Bee stings, cobra venom, and hookworms are things you usually avoid -- unless you have multiple sclerosis. Then, you might be willing to try them to help ease your symptoms. And what if recycling stem cells or going gluten-free could fix your immune system? Would you give it a go?
Let's separate the science from the wishful thinking.
Some lifestyle approaches, such as exercise, have been proven to help with fatigue, depression, memory, and bladder control. Others, such as vitamin D supplements, show promise but are still being tested. Acupuncture, a centuries-old form of Chinese medicine, shows mixed results.
Your best bet is to stick to your treatment plan. Don't stop taking your medication. Talk to your doctor about any complementary medicine or alternative treatment you want to try, especially since it may affect how your drugs work. Together, you can decide if it makes sense and won't do more harm than good.
The goal behind a hematopoietic stem cell transplant is to reboot your immune system to stop it from attacking your nervous system.
Researchers take special undeveloped cells from the blood or bone marrow of people with MS, then knock out their immune cells with low doses of chemotherapy and radiation. When the saved stem cells get put back into their bodies, they start making new immune cells that hopefully won't go after myelin and brain tissue.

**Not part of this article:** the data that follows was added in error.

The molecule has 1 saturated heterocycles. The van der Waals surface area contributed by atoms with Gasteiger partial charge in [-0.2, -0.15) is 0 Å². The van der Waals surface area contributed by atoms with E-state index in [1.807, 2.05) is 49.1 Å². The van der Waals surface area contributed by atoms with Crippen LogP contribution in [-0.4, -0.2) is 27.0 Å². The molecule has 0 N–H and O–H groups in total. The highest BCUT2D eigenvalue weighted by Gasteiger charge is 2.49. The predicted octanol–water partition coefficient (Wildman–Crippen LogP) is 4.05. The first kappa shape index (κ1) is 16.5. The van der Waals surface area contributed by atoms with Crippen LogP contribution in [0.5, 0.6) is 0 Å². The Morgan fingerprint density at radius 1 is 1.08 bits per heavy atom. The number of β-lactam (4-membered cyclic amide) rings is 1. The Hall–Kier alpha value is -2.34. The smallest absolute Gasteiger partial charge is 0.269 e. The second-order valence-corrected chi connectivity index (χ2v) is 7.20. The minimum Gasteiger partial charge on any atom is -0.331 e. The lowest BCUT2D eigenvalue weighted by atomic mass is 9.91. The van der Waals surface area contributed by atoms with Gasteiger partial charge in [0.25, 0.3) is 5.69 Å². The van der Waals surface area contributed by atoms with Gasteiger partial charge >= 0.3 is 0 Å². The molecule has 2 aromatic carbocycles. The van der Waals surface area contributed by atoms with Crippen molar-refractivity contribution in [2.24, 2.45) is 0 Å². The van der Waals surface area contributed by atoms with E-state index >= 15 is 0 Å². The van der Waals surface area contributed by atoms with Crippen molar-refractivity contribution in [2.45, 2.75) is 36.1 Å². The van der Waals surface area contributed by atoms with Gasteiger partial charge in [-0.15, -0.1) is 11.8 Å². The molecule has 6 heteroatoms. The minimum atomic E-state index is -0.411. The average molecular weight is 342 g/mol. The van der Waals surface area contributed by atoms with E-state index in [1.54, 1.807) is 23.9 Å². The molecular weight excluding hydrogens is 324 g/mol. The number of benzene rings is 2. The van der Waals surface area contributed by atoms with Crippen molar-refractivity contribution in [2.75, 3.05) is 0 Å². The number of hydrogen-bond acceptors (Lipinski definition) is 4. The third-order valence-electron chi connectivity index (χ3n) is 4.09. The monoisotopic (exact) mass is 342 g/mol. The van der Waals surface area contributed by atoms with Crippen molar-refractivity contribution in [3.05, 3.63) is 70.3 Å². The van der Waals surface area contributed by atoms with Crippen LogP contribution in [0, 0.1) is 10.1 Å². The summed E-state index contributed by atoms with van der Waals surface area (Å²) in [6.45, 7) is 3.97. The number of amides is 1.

The results are promising: 41 of the people studied for 2 years said their symptoms were greatly improved. After 4 years, more than half of them had no relapses. That was 80% of those in the study.
In some people, the protein found in wheat can trigger celiac disease. That's also an autoimmune disorder. But research doesn't show a link between it and MS.
Unless you're sensitive to gluten, don't pass on the pasta and bread just yet. There's no science to suggest giving up these kinds of foods will ease your MS symptoms.
Hyperbaric Oxygen Therapy
You may have seen this in movies when scuba divers get "the bends." You sit in a small, sealed chamber breathing pure oxygen. Because the pressure inside is up to three times more than normal air pressure outside, you can breathe more into your lungs. This extra oxygen may help your body heal.
It works as a treatment for carbon monoxide poisoning, bubbles in your bloodstream, burns from fire and heat, and wounds from diabetes and radiation. But not for MS. Several studies found no evidence to support its use and little need for more research.